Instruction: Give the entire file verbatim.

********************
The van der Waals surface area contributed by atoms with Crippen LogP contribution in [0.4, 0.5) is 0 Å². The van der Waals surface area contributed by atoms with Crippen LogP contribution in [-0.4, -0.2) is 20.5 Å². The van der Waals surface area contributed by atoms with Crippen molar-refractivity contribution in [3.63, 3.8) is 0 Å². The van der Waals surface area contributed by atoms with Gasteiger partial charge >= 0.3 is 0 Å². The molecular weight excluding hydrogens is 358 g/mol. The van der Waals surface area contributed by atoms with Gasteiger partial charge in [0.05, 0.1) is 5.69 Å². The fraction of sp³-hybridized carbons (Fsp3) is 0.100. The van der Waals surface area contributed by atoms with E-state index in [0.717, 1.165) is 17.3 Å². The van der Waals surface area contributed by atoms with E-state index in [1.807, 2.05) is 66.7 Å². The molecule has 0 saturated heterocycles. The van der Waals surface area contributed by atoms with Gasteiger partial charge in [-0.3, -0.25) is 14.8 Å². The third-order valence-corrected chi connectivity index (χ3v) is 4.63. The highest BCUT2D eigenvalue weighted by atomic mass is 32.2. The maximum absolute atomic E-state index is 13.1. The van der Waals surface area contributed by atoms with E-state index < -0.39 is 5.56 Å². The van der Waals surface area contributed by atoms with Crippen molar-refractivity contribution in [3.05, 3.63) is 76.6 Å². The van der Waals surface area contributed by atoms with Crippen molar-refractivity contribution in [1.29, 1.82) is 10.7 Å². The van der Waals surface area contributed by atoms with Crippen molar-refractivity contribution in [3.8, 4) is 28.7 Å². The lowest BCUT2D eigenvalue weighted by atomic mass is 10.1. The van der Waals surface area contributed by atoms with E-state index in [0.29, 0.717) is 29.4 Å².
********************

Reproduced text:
The van der Waals surface area contributed by atoms with Crippen LogP contribution in [0.4, 0.5) is 0 Å². The van der Waals surface area contributed by atoms with Crippen LogP contribution in [-0.4, -0.2) is 20.5 Å². The van der Waals surface area contributed by atoms with Crippen molar-refractivity contribution in [3.63, 3.8) is 0 Å². The van der Waals surface area contributed by atoms with Gasteiger partial charge >= 0.3 is 0 Å². The molecular weight excluding hydrogens is 358 g/mol. The van der Waals surface area contributed by atoms with Gasteiger partial charge in [0.05, 0.1) is 5.69 Å². The fraction of sp³-hybridized carbons (Fsp3) is 0.100. The van der Waals surface area contributed by atoms with E-state index in [0.717, 1.165) is 17.3 Å². The van der Waals surface area contributed by atoms with E-state index in [1.807, 2.05) is 66.7 Å². The molecule has 0 saturated heterocycles. The van der Waals surface area contributed by atoms with Gasteiger partial charge in [-0.3, -0.25) is 14.8 Å². The third-order valence-corrected chi connectivity index (χ3v) is 4.63. The highest BCUT2D eigenvalue weighted by atomic mass is 32.2. The maximum absolute atomic E-state index is 13.1. The van der Waals surface area contributed by atoms with E-state index < -0.39 is 5.56 Å². The van der Waals surface area contributed by atoms with Crippen molar-refractivity contribution in [3.05, 3.63) is 76.6 Å². The van der Waals surface area contributed by atoms with Crippen molar-refractivity contribution in [1.29, 1.82) is 10.7 Å². The van der Waals surface area contributed by atoms with Crippen molar-refractivity contribution in [3.8, 4) is 28.7 Å². The lowest BCUT2D eigenvalue weighted by atomic mass is 10.1. The van der Waals surface area contributed by atoms with E-state index in [0.29, 0.717) is 29.4 Å².